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Rutgers May Have Hired Another Abusive Coach [Updated]

A general view of High Point Solutions Stadium, home of the Rutgers Scarlet Knights, on October 27, 2012 in Piscataway, New Jersey.

Having already dealt with one abusive coach this year, some people are afraid Rutgers may have just taken on another. New athletic director Julie Hermann doesn’t start work until June 17, but a piece in New Jersey's Star-Ledger warns that she mistreated her players back when she was coaching at University of Tennessee. The Star-Ledger reports that all the members of the women's volleyball team there wrote a joint letter complaining about Hermann in 1996. It read, in part, "The mental cruelty that we as a team have suffered is unbearable ... It has been unanimously decided that this is an irreconcilable issue." The aforementioned "issue" involves numerous instances when players say Hermann called the team members "whores, alcoholics, and learning disabled," punished them for losses by not allowing them to shower or eat, and "pitted them against one another, cutting down particular players with the whole team watching, and through gossip." She left soon after the letter was written.

Additionally, the piece draws attention to a 1997 wrongful termination lawsuit brought against Hermann by a former assistant coach. Plaintiff Ginger Hineline ultimately won $150,000 after convincing the jury that Hermann fired her for getting pregnant. Though Hermann claimed Hineline was simply "under-performing," a video taken at Hineline's wedding features Hermann telling the new couple, "I hope it's good tonight ... but I hope it's not too good, because I don't want you to come back February with any surprises, you know, the office and all, and it would be hard to have a baby in there." Hermann now says she was just "teasing her" and "being a smart aleck" and that the decision to get rid of the assistant coach was made before she learned of her pregnancy. However, Hineline maintains that she had already told Hermann she was going to have a child, and that Hermann actively discouraged her from doing so on several other occasions.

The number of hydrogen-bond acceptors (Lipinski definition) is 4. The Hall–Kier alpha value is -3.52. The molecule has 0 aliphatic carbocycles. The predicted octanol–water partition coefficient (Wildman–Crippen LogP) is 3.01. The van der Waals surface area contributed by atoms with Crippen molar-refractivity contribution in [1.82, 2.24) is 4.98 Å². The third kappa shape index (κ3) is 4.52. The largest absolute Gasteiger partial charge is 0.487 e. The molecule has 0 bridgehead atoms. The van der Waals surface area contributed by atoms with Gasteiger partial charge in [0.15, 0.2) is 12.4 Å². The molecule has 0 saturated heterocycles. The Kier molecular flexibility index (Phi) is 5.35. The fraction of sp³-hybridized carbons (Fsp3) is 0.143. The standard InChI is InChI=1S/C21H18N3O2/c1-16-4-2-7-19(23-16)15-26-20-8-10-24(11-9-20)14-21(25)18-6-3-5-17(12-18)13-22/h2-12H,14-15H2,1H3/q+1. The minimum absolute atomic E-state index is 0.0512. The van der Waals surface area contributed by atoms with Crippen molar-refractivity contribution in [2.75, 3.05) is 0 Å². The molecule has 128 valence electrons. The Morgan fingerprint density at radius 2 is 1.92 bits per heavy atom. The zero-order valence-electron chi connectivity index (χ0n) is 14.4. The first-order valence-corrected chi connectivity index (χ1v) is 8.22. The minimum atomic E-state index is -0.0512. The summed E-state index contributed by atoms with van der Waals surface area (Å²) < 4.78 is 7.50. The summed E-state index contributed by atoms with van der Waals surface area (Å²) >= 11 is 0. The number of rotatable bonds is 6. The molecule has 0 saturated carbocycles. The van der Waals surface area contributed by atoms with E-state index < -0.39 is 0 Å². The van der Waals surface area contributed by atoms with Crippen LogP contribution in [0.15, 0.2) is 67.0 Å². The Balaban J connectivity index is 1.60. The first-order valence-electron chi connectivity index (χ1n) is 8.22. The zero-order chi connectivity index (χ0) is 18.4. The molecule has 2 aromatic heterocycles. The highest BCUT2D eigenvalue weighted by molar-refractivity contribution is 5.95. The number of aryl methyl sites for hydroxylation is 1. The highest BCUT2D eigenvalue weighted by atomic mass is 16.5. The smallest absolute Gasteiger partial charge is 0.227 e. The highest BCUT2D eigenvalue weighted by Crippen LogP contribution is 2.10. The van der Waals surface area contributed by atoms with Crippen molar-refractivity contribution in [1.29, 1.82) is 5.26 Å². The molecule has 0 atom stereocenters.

Despite the allegations, Rutgers is standing by their new recruit. The school's vice-president of academic affairs Richard Edwards said on Friday, "We have looked at the totality of Julie's record in athletics administration and we look forward to her continued success as she leads Rutgers' transition into the Big Ten." He also said that he'd "looked into" the lawsuit and was "satisfied that it was not an issue." Hermann told the Star-Ledger, "From Ginger to these players, these are people I cared about and still care about. I just don't feel it's my job to guess their motivations. Like I said, it's the first I've ever heard of it."

Still, if the alleged mean streak rears its ugly head — and we certainly hope it doesn’t, for the sake of Rutgers's players and coaches alikeĀ — we wouldn’t be opposed to another Melissa McCarthy sketch as the object-throwing college basketball coach.

Update: New Jersey Governor Chris Christie told NBC New York that he intends to discuss all this with Rutgers. "I’ve got to talk to university officials and try to get the complete story," he said. "I wasn’t involved in the search at all and I haven’t met Ms. Hermann so let me talk to university officials. I’m as curious as anybody and given my position I get to ask questions more quickly than others."

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Photo: Alex Trautwig/Getty Images